My issues with Acquarion EVOL largely related to the love quadrilateral in it. IIRC, Okada's writing impacted that more than Kawamori's did.
Basically, I think that Okada's approach to romance is a bit heavy-handed for a mecha show. It might work in something like True Tears, but it can overwhelm the story a bit if mecha action/conflict is supposed to be a key part of the story.
That being said, I'm not *that* familiar with Kawamori's work in general.
You know, I honestly do miss the fun/flashy sort of mecha shows that you tend to get with shows like Aquarion EVOL and Valvrave. Yeah, they can be dumb sometimes, and their character/romance handling is often far less than perfect, but they're also very amusing and enjoyable rides (most of the time) and make for great "water cooler/shooting the breeze" talk.
So thanks for the heads-up on the upcoming Aquarion sequel. I'll definitely be looking forward to it (though I hope Kawamori calls the shots more than Okada this time, presuming both are still involved).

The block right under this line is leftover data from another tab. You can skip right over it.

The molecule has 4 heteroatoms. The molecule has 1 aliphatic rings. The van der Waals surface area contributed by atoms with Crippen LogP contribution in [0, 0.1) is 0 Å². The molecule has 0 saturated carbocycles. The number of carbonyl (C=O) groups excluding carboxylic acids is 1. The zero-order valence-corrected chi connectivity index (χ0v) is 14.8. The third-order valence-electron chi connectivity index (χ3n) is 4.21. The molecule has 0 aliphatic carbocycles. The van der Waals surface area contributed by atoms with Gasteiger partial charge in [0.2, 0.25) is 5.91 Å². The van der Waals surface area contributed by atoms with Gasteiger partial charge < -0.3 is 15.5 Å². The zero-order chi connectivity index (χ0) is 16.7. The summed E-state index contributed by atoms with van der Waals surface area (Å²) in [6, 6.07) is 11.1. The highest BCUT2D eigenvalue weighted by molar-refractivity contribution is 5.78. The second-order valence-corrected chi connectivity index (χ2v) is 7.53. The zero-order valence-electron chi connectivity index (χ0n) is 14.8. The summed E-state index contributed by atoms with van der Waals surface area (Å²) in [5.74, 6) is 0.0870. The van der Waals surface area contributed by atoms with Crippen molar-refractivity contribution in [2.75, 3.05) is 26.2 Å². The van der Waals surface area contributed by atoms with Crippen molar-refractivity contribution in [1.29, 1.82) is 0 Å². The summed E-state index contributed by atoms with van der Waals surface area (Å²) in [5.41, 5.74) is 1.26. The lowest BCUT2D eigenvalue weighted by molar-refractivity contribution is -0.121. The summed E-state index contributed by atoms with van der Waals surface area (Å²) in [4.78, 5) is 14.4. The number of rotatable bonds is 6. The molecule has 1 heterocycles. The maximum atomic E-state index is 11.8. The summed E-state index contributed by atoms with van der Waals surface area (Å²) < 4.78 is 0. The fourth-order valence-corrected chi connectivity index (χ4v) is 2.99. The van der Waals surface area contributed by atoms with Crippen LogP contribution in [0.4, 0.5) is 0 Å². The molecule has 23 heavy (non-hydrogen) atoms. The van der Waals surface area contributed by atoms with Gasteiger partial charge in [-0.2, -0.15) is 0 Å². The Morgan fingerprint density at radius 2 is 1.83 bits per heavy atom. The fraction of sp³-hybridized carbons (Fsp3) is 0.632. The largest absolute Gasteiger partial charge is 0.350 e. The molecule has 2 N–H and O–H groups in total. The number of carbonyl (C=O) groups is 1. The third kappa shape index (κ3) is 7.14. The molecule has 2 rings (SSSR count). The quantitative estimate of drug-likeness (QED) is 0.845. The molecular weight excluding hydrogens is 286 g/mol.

Oh boy, something awesome happened in my neck of the woods.
Somebody finally opened in izakaya style Japanese restaurant & bar in SA. Mate of mine tried them out a couple of nights ago and said they were pretty tops. Definitely got several bunches of friends I want to go to that place with.
Probably someone looking for a cheap cash-in. Yosuga no Sora had nudity without H scenes, so it's probably going in on that angle since, you know, naked bodies = $. It was a reasonable title overall but the Sora arc really does leave a very bitter aftertaste due to how sinister it is and dragged the rest down. Not because of the obvious factor, but moreso because Sora's version of love is utterly selfish and cruel.